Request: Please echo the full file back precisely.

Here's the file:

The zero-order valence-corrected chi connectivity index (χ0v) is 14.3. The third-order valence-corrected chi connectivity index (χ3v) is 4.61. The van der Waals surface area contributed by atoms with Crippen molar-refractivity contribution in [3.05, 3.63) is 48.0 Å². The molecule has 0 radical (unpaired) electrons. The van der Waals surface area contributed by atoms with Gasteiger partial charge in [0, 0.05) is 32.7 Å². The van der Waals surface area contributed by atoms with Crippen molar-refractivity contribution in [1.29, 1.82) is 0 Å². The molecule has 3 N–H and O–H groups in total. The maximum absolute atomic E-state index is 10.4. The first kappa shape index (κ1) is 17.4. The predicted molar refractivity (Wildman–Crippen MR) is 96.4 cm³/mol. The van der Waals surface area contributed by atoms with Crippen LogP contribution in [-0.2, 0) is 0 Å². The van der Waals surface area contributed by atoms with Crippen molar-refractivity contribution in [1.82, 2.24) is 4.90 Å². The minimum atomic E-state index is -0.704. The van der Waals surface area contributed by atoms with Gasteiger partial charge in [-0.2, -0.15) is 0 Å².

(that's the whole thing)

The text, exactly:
The zero-order valence-corrected chi connectivity index (χ0v) is 14.3. The third-order valence-corrected chi connectivity index (χ3v) is 4.61. The van der Waals surface area contributed by atoms with Crippen molar-refractivity contribution in [3.05, 3.63) is 48.0 Å². The molecule has 0 radical (unpaired) electrons. The van der Waals surface area contributed by atoms with Gasteiger partial charge in [0, 0.05) is 32.7 Å². The van der Waals surface area contributed by atoms with Crippen molar-refractivity contribution in [1.29, 1.82) is 0 Å². The molecule has 3 N–H and O–H groups in total. The maximum absolute atomic E-state index is 10.4. The first kappa shape index (κ1) is 17.4. The predicted molar refractivity (Wildman–Crippen MR) is 96.4 cm³/mol. The van der Waals surface area contributed by atoms with Crippen LogP contribution in [-0.2, 0) is 0 Å². The van der Waals surface area contributed by atoms with Crippen molar-refractivity contribution in [1.82, 2.24) is 4.90 Å². The minimum atomic E-state index is -0.704. The van der Waals surface area contributed by atoms with Gasteiger partial charge in [-0.2, -0.15) is 0 Å².